In Palermo v. United States, 360 U.S. 343 (1959), the Supreme Court held that statements which "contain the agent's interpretations or impressions," "evidence substantial selection of material," or "were prepared after the interview without the aid of complete notes, and hence rest on the memory of the agent," were not covered by the Jencks Act. Id. at 352-53. The Second Circuit has subsequently held that the central question is whether the relevant writing "could fairly be deemed to reflect fully and without distortion what had been said to the government agent."United States v. Scotti, 47 F.3d 1237, 1249 (2d Cir. 1995) (quoting Palermo, 306 U.S. at 352).

The Court's in camera review shows that August 12 Notes include three pages of fragmentary jottings that appear to convey the impressions of Det. Braccini. Only one brief paragraph uses a form that suggests it similar to the words actually spoken by Hughes, and there is at least one clear interpolation of Det. Braccini's own thoughts in the form of a "To Do" list. Accordingly, the August 12 Notes do not constitute a statement under the Jencks Act, and the Government was not required to produce them to the Defendant. See United States v. Lamma,349 F.2d 338, 340(2d Cir. 1965) (finding that notes were not substantially verbatim where they were "fragmentary," contained "no indication that they conform to [the witness's] language rather than that of the Assistant U.S. Attorney," and contained "several interpolations of the interviewer.."); United States v. Aviles, 315 F.2d 186, 191 (2d Cir. 1963) (same, where "the documents themselves indicate that they are the result of a process of selection," and "signs of addition and interpolation are evident on the face of the documents."); United States v. Sainato, 29 F.Supp.2d 116, 119 (E.D.N.Y. 1998) (same, where notes were "rough, choppy, disjointed, scattered jottings full of sentence fragments.").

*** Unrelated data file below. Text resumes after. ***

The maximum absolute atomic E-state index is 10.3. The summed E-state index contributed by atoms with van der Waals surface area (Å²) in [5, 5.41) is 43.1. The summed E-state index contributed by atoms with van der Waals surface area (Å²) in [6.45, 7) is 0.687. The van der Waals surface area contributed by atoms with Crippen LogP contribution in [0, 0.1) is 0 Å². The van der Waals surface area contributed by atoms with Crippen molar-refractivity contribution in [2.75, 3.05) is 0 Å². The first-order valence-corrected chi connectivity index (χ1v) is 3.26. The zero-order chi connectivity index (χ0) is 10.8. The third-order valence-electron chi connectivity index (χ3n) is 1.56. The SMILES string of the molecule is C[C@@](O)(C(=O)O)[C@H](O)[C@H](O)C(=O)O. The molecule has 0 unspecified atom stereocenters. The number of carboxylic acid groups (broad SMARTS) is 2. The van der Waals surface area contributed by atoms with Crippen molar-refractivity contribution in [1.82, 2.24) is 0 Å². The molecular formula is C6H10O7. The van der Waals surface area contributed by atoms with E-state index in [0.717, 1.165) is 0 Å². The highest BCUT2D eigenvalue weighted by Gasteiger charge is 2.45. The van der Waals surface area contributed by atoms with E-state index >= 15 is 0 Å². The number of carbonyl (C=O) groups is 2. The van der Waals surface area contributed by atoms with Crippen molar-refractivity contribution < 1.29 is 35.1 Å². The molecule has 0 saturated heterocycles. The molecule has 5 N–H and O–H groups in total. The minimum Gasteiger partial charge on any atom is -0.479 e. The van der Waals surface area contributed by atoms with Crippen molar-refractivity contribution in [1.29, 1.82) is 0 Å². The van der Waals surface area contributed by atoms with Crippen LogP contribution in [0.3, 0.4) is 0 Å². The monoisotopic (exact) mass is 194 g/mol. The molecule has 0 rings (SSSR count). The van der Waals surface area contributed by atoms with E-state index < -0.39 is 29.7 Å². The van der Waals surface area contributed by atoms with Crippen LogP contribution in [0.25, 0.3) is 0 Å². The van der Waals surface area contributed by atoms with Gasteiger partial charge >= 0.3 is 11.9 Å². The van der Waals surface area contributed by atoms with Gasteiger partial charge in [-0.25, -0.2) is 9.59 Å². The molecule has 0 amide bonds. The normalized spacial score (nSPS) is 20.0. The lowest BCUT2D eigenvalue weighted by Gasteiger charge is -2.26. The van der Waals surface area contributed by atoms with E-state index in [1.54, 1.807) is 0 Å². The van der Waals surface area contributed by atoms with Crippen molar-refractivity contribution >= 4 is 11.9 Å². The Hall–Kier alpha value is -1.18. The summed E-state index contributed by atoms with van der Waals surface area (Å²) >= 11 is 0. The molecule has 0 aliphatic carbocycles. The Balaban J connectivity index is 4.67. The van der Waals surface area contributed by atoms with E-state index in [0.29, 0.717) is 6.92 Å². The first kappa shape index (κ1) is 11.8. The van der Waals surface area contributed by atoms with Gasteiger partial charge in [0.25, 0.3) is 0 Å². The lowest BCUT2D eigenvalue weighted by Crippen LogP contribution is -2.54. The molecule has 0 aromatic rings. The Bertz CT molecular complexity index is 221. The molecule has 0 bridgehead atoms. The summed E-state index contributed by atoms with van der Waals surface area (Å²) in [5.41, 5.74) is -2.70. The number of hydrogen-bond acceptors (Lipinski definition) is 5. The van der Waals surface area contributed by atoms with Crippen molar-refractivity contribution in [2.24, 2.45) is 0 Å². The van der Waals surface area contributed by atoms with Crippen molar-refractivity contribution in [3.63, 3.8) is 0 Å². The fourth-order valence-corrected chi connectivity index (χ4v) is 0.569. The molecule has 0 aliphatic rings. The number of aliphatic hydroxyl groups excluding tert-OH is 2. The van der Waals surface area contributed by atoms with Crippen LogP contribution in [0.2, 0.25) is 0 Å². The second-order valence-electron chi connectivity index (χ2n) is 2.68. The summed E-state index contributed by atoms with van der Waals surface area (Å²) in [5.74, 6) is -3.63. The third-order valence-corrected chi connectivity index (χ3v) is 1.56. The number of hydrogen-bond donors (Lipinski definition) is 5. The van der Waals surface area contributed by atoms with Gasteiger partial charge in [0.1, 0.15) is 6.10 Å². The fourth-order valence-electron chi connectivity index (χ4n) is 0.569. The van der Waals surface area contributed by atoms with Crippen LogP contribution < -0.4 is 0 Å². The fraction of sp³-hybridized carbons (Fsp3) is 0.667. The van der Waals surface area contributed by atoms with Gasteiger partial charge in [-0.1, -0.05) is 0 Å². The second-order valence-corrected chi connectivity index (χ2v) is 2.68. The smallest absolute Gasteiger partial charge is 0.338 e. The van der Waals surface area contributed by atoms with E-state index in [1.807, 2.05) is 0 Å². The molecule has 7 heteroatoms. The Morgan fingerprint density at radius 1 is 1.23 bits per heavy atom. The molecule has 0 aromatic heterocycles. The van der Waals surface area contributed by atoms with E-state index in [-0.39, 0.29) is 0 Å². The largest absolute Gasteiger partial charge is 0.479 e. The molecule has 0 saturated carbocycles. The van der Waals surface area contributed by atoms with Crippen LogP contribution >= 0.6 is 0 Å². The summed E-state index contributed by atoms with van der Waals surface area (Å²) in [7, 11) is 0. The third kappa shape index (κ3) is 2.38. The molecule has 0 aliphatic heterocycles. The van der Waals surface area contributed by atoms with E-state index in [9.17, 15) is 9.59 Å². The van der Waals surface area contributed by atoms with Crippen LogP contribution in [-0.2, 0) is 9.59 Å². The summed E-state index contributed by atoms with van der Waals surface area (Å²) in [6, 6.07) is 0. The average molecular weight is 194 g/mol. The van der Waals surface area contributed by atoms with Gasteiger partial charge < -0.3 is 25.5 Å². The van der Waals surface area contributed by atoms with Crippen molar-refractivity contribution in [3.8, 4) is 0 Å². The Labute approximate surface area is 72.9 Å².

The August 26 Notes are similarly fragmentary, are non-narrative, and clearly evidence substantial selection of material in the form of a number of names listed without explanation. Therefore they are also beyond the scope of the Jencks Act. See United States v. Mora, 994 F.2d 1129, 1139 (5th Cir. 1993)(notes that "consist of names of persons provided by [the witness]" and "are scattered jottings, not a formal memorandum or report" were not a substantially verbatim recital). As neither the August 12 Notes nor the August 26 Notes constitute Hughes's prior statements under § 3500(e), Hughes's testimony cannot be precluded on the basis of the Jencks Act.*fn1

III. The Brady Claim

Brady requires the Government to disclose exculpatory and impeachment material "that, if suppressed, would deprive the defendant of a fair trial." United States v. Bagley, 473 U.S. 667, 675 (1985). The defendant is deprived of a fair trial for Brady purposes "only where only where there is a reasonable probability that the government's suppression affected the outcome of the case, or where the suppressed evidence 'could reasonably be taken to put the whole case in such a different light as to undermine confidence in the verdict.'" United States v. Coppa, 267 F.3d 132, 135 (2d Cir. 2001) (quoting Kyles v. Whitley, 514 U.S. 419, 435 (1995)) (internal citations omitted). The nature of the Brady inquiry leaves it ill-suited to resolution before the trial is completed:

Although the government's obligations under Brady may be thought of as a constitutional duty arising before or during the trial of a defendant, the scope of the government's constitutional duty -- and, concomitantly, the scope of a defendant's constitutional right -- is ultimately defined retrospectively, by reference to the ...